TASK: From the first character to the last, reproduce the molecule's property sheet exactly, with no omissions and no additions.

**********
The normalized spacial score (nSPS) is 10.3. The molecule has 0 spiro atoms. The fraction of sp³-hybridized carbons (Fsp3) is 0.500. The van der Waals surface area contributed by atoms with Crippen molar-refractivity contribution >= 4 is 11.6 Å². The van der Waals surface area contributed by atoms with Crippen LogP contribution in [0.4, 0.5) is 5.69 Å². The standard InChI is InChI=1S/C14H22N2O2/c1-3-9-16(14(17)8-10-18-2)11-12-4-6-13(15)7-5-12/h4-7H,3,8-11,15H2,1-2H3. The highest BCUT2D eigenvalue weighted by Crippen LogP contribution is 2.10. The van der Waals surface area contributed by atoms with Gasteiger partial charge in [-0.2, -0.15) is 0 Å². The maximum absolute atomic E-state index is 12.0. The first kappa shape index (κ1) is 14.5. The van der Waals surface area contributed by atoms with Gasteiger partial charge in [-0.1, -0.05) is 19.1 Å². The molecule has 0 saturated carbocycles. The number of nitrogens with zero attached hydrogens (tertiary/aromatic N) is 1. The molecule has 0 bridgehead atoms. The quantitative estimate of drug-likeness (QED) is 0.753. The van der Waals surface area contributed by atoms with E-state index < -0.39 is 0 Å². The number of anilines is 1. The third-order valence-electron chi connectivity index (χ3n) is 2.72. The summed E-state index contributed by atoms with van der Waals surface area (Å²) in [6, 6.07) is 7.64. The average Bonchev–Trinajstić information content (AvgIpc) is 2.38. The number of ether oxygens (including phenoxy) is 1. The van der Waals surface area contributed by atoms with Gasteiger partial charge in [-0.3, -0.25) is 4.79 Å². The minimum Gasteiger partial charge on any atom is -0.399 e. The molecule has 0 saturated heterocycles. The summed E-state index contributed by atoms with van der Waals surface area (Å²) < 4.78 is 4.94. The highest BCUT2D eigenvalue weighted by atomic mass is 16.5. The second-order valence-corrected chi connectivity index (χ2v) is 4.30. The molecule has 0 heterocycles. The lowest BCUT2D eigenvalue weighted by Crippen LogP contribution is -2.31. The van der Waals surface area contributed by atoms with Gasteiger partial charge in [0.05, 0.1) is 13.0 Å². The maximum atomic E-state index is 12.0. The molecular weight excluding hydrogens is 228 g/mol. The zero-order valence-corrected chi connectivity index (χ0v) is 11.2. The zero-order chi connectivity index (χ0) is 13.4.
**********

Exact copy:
The normalized spacial score (nSPS) is 10.3. The molecule has 0 spiro atoms. The fraction of sp³-hybridized carbons (Fsp3) is 0.500. The van der Waals surface area contributed by atoms with Crippen molar-refractivity contribution >= 4 is 11.6 Å². The van der Waals surface area contributed by atoms with Crippen LogP contribution in [0.4, 0.5) is 5.69 Å². The standard InChI is InChI=1S/C14H22N2O2/c1-3-9-16(14(17)8-10-18-2)11-12-4-6-13(15)7-5-12/h4-7H,3,8-11,15H2,1-2H3. The highest BCUT2D eigenvalue weighted by Crippen LogP contribution is 2.10. The van der Waals surface area contributed by atoms with Gasteiger partial charge in [-0.2, -0.15) is 0 Å². The maximum absolute atomic E-state index is 12.0. The first kappa shape index (κ1) is 14.5. The van der Waals surface area contributed by atoms with Gasteiger partial charge in [-0.1, -0.05) is 19.1 Å². The molecule has 0 saturated carbocycles. The number of nitrogens with zero attached hydrogens (tertiary/aromatic N) is 1. The molecule has 0 bridgehead atoms. The quantitative estimate of drug-likeness (QED) is 0.753. The van der Waals surface area contributed by atoms with E-state index < -0.39 is 0 Å². The number of anilines is 1. The third-order valence-electron chi connectivity index (χ3n) is 2.72. The summed E-state index contributed by atoms with van der Waals surface area (Å²) in [6, 6.07) is 7.64. The average Bonchev–Trinajstić information content (AvgIpc) is 2.38. The number of ether oxygens (including phenoxy) is 1. The van der Waals surface area contributed by atoms with Gasteiger partial charge in [-0.3, -0.25) is 4.79 Å². The minimum Gasteiger partial charge on any atom is -0.399 e. The molecule has 0 saturated heterocycles. The summed E-state index contributed by atoms with van der Waals surface area (Å²) < 4.78 is 4.94. The highest BCUT2D eigenvalue weighted by atomic mass is 16.5. The second-order valence-corrected chi connectivity index (χ2v) is 4.30. The molecule has 0 heterocycles. The lowest BCUT2D eigenvalue weighted by Crippen LogP contribution is -2.31. The van der Waals surface area contributed by atoms with Gasteiger partial charge in [0.05, 0.1) is 13.0 Å². The maximum atomic E-state index is 12.0. The molecular weight excluding hydrogens is 228 g/mol. The zero-order valence-corrected chi connectivity index (χ0v) is 11.2. The zero-order chi connectivity index (χ0) is 13.4.